Monday, May 21, 2007

NEWSWEEK ESSAY ON CONDOLENCES & MORE

Hello Friends, This is Jess, Book Review Editor of SSN.

Below you'll find links to my recent Newsweek essay on condolences, as well as links to some of our amazing review staff's publications: Carolyn Slutsky's article in The New York Times. Jessica Allen's article in Poets & Writers and Reese Kwon's review in The New York Sun. Enjoy!

'I'm Sorry' Shouldn't Be the Hardest Words
Losing my father was painful enough without having other people try to talk me out of my grief. By Jess deCourcy Hinds. Click here to read the article.

Reese Kwon's Review of "Singing America" by Caille Millner in The New York Sun

Carolyn Slutsky's piece on immigrant protest in The New York Times (Carolyn is also a reporter with Jewish Week, so you can find her on the newsstands every week!)

Jessica Allen's piece about Miranda July and The Believer in Poets & Writers magazine.

SEED Magazine Essay Contest

A favorite science magazine of mine, Seed Magazine is holding a 2007 Essay Writing Contest. The contest is designed to foster young talented writers – and will feature 1200 word essays that tackle the question: What does it mean to be scientifically literate in the 21st Century? The essays will be judged by a panel of Seed editors and special guest judges.

The winners will receive a monetary prize and have their essays published in the September/October issue of Seed Magazine. The call for entries has already begun, and the submission deadline is July 1st.

Oh, and check this Phylotaxis by Jonathan Harris. It's pretty sweet.

Tuesday, May 15, 2007

Between the Sheets: Writers Revealed

Listen to Writers Revealed I'm beyond excited to launch my new project, Between the Sheets: Writers Revealed. My debut show will air live, this Sunday, May 20th at 7pm EST/4pm PST. I'll be live in the studio with a fuzzy mike praying I won't need Xanax.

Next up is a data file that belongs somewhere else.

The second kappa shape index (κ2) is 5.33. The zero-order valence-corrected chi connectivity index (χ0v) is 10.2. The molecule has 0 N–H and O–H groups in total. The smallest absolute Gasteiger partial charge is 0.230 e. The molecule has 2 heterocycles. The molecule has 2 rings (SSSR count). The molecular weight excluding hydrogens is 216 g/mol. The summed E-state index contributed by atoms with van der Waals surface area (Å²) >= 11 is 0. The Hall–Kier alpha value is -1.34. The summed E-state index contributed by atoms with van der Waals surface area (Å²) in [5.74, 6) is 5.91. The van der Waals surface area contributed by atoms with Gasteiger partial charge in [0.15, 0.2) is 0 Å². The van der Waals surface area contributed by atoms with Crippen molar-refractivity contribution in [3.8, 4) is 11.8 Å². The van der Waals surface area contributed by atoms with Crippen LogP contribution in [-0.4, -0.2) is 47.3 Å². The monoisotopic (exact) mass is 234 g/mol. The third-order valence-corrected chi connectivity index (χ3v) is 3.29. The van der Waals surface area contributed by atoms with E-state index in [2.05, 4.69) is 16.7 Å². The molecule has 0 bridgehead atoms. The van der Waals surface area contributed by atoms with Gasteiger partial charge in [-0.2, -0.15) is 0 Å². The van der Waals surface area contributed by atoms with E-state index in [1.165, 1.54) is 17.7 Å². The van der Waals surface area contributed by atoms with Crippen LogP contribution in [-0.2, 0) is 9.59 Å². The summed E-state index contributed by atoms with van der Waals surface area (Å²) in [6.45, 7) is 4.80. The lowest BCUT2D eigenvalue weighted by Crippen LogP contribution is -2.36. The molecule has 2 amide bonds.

Join me each week in a new kind of Sunday Book Review where I guarantee it won’t be books as usual.  Participate in live discussions, book giveaways, and opportunities to get between the sheets with some of today's most buzzworthy writers. From examining choice feminism in Leslie Bennetts’s The Feminist Mistake, to recalling our horrifying and hilarious high school memories with the authors of When I Was a Loser, to dissecting bad mothers in contemporary fiction, to reimagining Jamestown in a post 9/11 New York to reliving The Office, really, in Joshua Ferris’s Then We Came to the End, the writers you’ll meet and the stories you’ll hear will get you talking long after the show is over.

And this is only the beginning. I'm not a critic (I don't know how to be one), I'm just someone who loves books and loves promoting authors. I've been doing this for almost six years with my literary journal Small Spiral Notebook, and now I have the wonderful opportunity to chat with authors I'm fond of, without being so serious about it.

Feel free to check out my debut show lineup by clicking here and leave your comments/questions because I've got free books!!! to unload.

And if you'd like, won't you please post this little widget on your website or spread the word? THANKS!